You will be redirected back to your article in seconds
Back to IndieWire

METAMERICANA: Christopher Nolan’s INTERSTELLAR Offers Us a New Theory of Everything

METAMERICANA: Christopher Nolan's INTERSTELLAR Offers Us a New Theory of Everything

Scientists have recently claimed that a possible
“theory of everything,” an escape from our dreary four-dimensional reality, resides
in “M-theory,” an eleven-dimensional unification of all extant superstring
equations. As crazy as a mathematical maxim that resides in the eleventh
dimension may sound, M-theory is endorsed by renowned genius Stephen Hawking
and others of his ilk as a sort of universal codebreaker—what the alchemists of
old would have called the Philosopher’s Stone, and what religious people in all
periods have loosely thought of as God. If we presently feel bounded by our
limited understanding of the universe, M-theory would obliterate that sense of
imprisonment.

Simultaneously, poets have striven for a similar
escape, only through words. However, they have not kept pace with their
opposite numbers in the sciences. This is in part because they’ve come to
believe themselves mathematicians’ competitors. For the last forty years, the
most innovative Western poetry has been so layered and nuanced that it has
written itself out of all sociocultural coherence. Not only is it no longer a
counterweight to the intricacies of science, it no longer speaks to the great mass
of persons now living. The belief that innovative poetries must be every bit as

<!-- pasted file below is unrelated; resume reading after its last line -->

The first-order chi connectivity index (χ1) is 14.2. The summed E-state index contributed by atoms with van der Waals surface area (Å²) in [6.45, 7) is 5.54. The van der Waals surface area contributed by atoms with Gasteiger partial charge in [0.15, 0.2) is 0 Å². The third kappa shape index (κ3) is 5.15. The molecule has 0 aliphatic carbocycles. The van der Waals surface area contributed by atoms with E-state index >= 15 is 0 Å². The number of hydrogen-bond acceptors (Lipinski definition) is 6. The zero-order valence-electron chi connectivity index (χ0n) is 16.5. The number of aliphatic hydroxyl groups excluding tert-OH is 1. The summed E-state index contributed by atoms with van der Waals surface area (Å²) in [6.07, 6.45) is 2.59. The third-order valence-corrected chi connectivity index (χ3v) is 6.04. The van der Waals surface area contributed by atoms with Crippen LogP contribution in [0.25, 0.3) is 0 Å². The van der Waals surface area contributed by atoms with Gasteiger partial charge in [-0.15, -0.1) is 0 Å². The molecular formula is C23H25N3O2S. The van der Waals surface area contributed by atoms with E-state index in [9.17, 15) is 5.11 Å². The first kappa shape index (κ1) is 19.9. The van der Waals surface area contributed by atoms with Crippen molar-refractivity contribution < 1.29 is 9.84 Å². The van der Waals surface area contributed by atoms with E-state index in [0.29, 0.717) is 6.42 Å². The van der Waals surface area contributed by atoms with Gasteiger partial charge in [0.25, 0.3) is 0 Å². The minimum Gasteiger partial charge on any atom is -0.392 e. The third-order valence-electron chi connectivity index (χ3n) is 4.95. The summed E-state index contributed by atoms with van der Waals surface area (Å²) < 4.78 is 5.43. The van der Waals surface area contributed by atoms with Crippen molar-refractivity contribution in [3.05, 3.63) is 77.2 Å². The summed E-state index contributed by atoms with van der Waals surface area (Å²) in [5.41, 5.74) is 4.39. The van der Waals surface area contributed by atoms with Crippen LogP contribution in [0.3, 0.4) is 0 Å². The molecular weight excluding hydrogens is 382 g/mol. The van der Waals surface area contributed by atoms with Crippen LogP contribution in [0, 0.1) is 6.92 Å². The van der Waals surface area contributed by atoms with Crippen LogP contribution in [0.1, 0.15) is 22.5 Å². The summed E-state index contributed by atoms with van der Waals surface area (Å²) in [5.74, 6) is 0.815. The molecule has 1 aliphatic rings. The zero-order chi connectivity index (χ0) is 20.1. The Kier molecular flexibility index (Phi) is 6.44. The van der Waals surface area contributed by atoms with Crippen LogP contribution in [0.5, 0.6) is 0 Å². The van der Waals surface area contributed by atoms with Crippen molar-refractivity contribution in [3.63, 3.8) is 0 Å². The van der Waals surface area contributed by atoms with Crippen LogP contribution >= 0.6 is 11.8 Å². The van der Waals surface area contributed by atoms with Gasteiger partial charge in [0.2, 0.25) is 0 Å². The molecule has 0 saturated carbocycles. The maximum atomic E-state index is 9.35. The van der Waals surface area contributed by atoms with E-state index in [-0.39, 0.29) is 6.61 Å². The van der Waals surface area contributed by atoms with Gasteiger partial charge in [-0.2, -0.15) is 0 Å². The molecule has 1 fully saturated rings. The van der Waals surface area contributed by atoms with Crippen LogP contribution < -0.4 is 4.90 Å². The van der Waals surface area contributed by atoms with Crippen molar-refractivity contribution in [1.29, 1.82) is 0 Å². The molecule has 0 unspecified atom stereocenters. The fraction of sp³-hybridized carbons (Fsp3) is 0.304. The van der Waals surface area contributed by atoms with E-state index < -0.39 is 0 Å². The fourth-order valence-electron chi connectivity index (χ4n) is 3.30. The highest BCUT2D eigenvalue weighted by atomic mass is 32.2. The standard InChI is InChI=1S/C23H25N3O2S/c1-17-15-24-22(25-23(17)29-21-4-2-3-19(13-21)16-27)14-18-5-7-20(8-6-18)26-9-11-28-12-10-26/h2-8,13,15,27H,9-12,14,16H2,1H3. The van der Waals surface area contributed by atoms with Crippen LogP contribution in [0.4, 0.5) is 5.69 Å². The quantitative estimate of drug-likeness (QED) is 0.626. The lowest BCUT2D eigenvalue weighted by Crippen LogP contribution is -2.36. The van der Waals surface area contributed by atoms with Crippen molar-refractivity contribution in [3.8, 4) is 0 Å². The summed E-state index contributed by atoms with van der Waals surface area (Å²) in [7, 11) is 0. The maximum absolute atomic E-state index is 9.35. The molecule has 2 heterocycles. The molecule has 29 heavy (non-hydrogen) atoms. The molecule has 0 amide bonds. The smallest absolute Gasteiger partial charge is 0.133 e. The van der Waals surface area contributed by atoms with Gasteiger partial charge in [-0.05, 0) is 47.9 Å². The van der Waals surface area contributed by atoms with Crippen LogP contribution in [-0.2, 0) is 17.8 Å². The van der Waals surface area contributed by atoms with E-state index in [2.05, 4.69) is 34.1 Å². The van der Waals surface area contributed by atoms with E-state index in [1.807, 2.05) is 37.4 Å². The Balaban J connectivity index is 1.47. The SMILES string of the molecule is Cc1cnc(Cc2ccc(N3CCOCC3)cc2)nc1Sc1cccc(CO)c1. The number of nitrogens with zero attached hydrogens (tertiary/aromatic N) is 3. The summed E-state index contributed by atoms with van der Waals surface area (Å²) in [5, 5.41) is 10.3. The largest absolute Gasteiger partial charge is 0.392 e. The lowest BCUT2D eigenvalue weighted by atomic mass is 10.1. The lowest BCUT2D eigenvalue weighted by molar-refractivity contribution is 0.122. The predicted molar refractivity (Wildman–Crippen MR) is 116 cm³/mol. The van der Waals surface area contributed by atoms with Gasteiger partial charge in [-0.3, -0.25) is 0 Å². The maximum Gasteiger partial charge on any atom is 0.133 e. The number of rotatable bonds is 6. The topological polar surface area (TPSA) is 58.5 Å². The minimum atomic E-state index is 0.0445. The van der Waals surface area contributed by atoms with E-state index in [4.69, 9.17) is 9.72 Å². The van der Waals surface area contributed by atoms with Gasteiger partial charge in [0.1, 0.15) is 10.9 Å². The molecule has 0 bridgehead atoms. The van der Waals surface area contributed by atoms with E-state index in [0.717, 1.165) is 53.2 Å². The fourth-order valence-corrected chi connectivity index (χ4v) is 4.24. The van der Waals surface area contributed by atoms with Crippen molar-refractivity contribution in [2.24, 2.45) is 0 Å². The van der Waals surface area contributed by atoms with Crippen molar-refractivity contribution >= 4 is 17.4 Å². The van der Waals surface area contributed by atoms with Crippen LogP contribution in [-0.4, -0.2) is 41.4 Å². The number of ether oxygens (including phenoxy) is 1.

theorized and conceptually indecipherable as M-theory is to most of us has
guaranteed poetry a marginalized place in our collective consciousness, if that.

Christopher Nolan’s new film Interstellar, which addresses both science and poetry in
implicit and explicit ways, offers us a possible “theory of everything”—one
in which the simple beauties of art are conjoined with the complex mathematics
of science in a middle space between the two, with that middle space
corresponding to the pathway from our collective reality so many of us have
been seeking for so long.

That scientists have always looked to the stars
(literally) and higher dimensions (figuratively) for the key to unlocking all
we can’t access is no surprise; the notion that poets have been engaged in the
same task from the very beginning of art is perhaps a more controversial
submission. Don’t the best poets find timeless ways to drill down on individual
words and phrases and ideas, rather than creating and testing out entirely new
realities through new forms of speech? A cynic might say so, but French critic
and theoretician Jacques Derrida said differently: he imagined that speech and
the written word could transcend spacetime. Derrida suggested that language can
outlive both its author and its intended recipient, providing
a pathway to unanchoring language from its moorings in time and space. The